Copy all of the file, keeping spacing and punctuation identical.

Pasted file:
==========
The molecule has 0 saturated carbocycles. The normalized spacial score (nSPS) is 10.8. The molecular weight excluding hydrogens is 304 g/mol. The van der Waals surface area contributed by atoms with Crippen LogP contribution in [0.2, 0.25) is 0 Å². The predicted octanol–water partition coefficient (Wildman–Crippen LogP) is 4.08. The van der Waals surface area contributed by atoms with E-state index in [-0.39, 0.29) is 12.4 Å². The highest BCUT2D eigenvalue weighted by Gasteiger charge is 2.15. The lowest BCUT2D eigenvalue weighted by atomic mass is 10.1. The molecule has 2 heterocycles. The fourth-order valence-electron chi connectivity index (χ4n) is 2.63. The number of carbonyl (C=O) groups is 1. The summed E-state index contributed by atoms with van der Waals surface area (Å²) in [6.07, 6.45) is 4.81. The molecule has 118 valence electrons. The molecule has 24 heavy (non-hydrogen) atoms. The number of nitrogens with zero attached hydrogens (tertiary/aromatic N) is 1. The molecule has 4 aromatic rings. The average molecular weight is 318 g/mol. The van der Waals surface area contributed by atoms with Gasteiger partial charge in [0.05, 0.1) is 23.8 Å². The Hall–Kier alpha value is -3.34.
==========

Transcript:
The molecule has 0 saturated carbocycles. The normalized spacial score (nSPS) is 10.8. The molecular weight excluding hydrogens is 304 g/mol. The van der Waals surface area contributed by atoms with Crippen LogP contribution in [0.2, 0.25) is 0 Å². The predicted octanol–water partition coefficient (Wildman–Crippen LogP) is 4.08. The van der Waals surface area contributed by atoms with E-state index in [-0.39, 0.29) is 12.4 Å². The highest BCUT2D eigenvalue weighted by Gasteiger charge is 2.15. The lowest BCUT2D eigenvalue weighted by atomic mass is 10.1. The molecule has 2 heterocycles. The fourth-order valence-electron chi connectivity index (χ4n) is 2.63. The number of carbonyl (C=O) groups is 1. The summed E-state index contributed by atoms with van der Waals surface area (Å²) in [6.07, 6.45) is 4.81. The molecule has 118 valence electrons. The molecule has 24 heavy (non-hydrogen) atoms. The number of nitrogens with zero attached hydrogens (tertiary/aromatic N) is 1. The molecule has 4 aromatic rings. The average molecular weight is 318 g/mol. The van der Waals surface area contributed by atoms with Gasteiger partial charge in [0.05, 0.1) is 23.8 Å². The Hall–Kier alpha value is -3.34.